Energy Density Matters: Getting the Most Bang for your Buck

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Energy density decides fuel efficiency. The British thermal unit or BTU is universally acknowledged as an objective measure of how energy is measured. An easy way to imagine how much energy found in different fuels is to think of fuel in common terms.

In its Outlook for Energy: A vision to 2040 (“Outlook”), ExxonMobil uses the analogy of a wooden log. One wooden log equals 24,500 BTU. One gallon of gasoline equals 5 logs. One gallon of gasoline equals 13,000 AA batteries or 4,000 smart phone batteries.

No wonder gasoline and diesel fuel is used worldwide. The recent drop in the price of gasoline combined with the greater efficiency of today’s cars and trucks means that consumers today can drive further using less energy that costs less money than anytime in modern history.

In 1918 gasoline cost $4 in today’s dollars. I paid $2 a gallon yesterday here in Austin, Texas. Half of the cars on the road in 1918 were Model T Fords which got around 15 miles per gallon. My Chevrolet Sonic gets twice that in the city.

A Model T Ford cost around $18,000 in today’s dollars. I paid around $15,000 last year for my used Sonic that had 7,000 miles on the odometer.

While Model T Fords can last a long time with little maintenance (I once saw one in a July 4th parade in Montel, Texas that was 75 years old and had required little maintenance), I find my Sonic with its air conditioning and power steering more comfortable to drive.

Putting it in perspective, I can drive twice as far today in a much better quality car on a gallon of gasoline that cost half as much as I would have paid 100 years ago. The modern oil and gas and modern automotive industries have made this possible, and today’s consumers are the beneficiaries.

According to Outlook, “[g]lobal energy demand for transportation is projected to rise by 40 percent from 2010 to 2040.” Clearly the world needs to increase efficiency while also increasing the total amount of energy available to meet this demand.

Fortunately continuous innovation by transportation vehicle manufacturers and energy producers will enable our global population to enjoy the fuel we need to increase our quality of life.

The net result of technological advancements means that the 32 member nations of the Organization of Economically Development (OECD) will use 10 percent less transportation energy from 2010 to 2040 “while in the rest of the world these needs are expected to double.”

Outlook projects that “energy demand for cars and other personal vehicles is expected to rise only slightly from 2010 to 2040, as fuel economy improvements in passenger cars over time essentially offsets a steep rise [doubling from 825 million in 2010 to 1.7 billion in 2040] in the number of cars in the world.” This is good news for energy consumers.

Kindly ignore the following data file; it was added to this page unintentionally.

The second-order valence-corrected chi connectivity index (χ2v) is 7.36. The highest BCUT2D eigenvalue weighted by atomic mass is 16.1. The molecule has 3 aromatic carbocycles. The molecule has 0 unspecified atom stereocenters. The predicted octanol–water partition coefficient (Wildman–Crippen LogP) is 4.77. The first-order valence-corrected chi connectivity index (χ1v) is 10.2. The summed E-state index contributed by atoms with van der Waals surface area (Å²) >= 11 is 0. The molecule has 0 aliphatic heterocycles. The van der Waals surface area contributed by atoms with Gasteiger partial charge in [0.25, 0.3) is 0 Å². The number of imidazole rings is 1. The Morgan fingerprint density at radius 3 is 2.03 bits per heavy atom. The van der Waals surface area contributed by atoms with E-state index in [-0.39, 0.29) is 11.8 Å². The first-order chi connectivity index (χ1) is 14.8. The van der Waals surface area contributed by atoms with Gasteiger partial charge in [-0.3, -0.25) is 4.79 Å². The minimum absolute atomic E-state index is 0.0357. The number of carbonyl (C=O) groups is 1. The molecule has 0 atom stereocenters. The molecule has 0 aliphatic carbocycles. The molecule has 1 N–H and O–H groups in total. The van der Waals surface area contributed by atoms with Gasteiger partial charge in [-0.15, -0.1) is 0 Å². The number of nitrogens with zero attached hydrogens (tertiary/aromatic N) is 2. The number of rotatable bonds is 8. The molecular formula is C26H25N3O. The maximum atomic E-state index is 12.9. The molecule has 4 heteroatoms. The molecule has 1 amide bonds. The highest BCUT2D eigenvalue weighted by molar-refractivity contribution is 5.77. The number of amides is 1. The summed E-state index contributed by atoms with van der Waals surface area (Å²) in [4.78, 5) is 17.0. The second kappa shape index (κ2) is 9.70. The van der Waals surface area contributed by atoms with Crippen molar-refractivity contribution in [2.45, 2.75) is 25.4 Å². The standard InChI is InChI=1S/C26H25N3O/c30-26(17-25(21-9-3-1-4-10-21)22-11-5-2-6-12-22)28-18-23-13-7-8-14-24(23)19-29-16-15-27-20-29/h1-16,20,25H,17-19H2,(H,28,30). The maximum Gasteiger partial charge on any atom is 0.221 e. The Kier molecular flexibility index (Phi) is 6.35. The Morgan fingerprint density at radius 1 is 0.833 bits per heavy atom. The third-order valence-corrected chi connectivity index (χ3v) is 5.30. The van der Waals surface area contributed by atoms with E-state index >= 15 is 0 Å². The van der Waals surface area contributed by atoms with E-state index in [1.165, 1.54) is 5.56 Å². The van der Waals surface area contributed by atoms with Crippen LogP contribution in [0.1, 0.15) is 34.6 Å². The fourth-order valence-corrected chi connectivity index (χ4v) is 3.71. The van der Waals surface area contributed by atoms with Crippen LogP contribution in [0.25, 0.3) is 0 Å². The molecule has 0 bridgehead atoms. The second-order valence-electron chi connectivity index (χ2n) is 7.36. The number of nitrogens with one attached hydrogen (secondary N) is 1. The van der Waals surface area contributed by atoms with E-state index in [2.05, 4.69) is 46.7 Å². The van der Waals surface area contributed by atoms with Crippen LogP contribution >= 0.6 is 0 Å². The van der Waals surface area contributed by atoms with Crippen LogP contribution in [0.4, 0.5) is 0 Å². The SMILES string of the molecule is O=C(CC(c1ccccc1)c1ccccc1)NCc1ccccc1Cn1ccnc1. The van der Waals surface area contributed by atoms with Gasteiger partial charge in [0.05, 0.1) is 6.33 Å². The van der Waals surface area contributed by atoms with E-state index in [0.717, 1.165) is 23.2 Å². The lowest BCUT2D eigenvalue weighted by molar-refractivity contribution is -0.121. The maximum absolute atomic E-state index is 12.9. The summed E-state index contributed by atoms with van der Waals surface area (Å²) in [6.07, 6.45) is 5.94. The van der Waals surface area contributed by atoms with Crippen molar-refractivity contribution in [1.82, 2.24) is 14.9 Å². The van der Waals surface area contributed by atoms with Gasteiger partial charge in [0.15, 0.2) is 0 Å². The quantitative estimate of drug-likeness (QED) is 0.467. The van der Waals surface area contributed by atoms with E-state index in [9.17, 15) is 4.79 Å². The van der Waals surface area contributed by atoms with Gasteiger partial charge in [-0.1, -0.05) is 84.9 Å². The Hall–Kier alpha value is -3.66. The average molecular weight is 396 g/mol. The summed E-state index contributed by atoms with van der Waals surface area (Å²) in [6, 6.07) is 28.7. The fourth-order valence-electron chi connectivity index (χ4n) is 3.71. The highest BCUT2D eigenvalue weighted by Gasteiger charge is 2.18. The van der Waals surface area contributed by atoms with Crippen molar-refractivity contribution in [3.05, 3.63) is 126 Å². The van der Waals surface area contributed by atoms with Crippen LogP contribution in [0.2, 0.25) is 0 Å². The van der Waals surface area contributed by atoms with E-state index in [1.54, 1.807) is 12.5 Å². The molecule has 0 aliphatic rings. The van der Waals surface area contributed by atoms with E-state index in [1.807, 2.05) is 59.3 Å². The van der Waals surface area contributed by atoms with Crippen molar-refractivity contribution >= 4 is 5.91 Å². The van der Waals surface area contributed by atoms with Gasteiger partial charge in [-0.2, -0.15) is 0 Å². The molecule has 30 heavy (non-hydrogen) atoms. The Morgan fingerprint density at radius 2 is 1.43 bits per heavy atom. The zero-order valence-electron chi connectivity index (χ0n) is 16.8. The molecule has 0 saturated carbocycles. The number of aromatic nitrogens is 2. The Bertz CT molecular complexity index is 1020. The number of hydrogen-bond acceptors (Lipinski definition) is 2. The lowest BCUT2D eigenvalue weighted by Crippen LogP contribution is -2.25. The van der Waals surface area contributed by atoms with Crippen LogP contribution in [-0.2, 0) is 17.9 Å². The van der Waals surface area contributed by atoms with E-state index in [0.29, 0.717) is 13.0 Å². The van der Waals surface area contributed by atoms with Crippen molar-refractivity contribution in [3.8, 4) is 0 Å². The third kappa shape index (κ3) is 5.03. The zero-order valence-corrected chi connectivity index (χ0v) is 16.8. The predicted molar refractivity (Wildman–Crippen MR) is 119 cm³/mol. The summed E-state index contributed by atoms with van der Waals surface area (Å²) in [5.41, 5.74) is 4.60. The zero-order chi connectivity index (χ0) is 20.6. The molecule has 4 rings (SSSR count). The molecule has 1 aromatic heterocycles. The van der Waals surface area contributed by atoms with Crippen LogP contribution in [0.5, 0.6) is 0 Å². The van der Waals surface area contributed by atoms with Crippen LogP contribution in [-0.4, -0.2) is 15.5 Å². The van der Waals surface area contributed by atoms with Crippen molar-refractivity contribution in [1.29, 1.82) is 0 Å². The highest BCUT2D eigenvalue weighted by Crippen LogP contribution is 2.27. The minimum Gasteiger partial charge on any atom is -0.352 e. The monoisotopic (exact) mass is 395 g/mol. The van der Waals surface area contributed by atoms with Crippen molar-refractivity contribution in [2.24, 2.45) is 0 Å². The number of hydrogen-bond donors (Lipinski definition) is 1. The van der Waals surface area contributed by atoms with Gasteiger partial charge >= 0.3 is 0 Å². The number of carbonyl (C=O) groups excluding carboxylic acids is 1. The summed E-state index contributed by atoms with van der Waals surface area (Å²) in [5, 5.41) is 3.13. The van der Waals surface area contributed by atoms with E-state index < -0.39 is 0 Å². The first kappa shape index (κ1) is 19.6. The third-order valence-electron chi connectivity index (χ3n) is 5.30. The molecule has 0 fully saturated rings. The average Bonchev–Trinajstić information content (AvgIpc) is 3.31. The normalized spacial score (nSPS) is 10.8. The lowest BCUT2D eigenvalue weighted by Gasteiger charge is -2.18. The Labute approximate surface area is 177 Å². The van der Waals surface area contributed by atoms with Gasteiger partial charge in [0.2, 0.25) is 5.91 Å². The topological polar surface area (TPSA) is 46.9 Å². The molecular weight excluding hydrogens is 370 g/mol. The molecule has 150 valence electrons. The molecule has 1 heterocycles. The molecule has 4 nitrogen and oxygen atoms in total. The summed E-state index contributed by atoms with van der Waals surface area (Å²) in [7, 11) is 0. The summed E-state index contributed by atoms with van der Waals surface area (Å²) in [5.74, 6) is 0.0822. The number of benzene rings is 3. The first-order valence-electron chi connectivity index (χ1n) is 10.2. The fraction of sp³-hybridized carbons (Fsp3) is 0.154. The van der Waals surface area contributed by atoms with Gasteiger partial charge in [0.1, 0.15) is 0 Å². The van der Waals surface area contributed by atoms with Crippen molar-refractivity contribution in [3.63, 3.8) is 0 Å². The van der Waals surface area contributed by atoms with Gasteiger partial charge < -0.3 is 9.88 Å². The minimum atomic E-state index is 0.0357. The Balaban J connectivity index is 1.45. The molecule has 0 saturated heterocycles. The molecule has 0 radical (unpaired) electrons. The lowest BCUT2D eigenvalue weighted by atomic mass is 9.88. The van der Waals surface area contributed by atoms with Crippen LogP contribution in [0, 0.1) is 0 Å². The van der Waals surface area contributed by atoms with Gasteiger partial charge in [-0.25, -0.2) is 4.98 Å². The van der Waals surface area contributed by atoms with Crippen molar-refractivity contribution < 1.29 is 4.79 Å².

Metropolitan density also drives energy efficiency. Shell points out that when compared with less densely populated regions, cities tend to produce more economic activity with each unit of energy they consume.

Shell states, “[t]oday, just over half of the world’s population lives in cities. By 2050, nearly three-quarters of us will be urbanites.” Greater urban density and greater vehicle efficiency will bring a better quality of life to a larger percentage of the world’s population.

What will drive the increased demand for global transportation fuel? The heavy-duty vehicles required to build the critical infrastructure and transport the goods needed to bring a better quality of life to people in emerging economies.

Future public and private metropolitan investment in housing, water, utilities, and transportation should accommodate the accelerating migration of rural populations to metropolitan areas in emerging economies. Hydrocarbon fuel use will grow to power construction of these needed improvements.

For example, Indian Prime Minister Narenda Modi has pledged to bring toilets to the 550 million people who currently lack access to sewer facilities. Lack of toilets increases infant mortality and causes chronic illness.

The transportation energy required to achieve this critical mission must be supplied by energy-rich hydrocarbon fuels such as gasoline and diesel. Electric battery powered vehicles cannot provide the power needed.

The refining industry has the ability now to provide ultra clean diesel to power heavy duty vehicles. Diesel is the most efficient internal combustion engine. Clean diesel fueled heavy-duty vehicles can deliver the cleanest, most affordable, and most fuel cycle efficient construction and transportation technology available to the vast majority of the population of the world’s emerging economies.

Not only are cars and trucks more efficient today while hydrocarbon fuel remains abundant, the entire fuel cycle from rock to tank is cleaner. The advent of hybrid and electric cars has improved air quality and energy efficiency. Dense hydrocarbon liquid fuel will power the needed growth in heavy vehicles needed to bring clean water and goods to a growing global population.

More efficient and cleaner energy for transportation and power generation will improve the quality of life for everyone everywhere.

That’s why energy density matters.

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Tom Morgan

Tom Morgan is an Analyst for Drillinginfo. He has 20 years of experience practicing law with a focus on advocating for public policy to advance energy security and private property rights. Tom received his law degrees from Georgetown University and American University law schools. He hosts the weekly Drillinginfo Energy Minute, and you can find and connect with him on LinkedIn as Tom Morgan.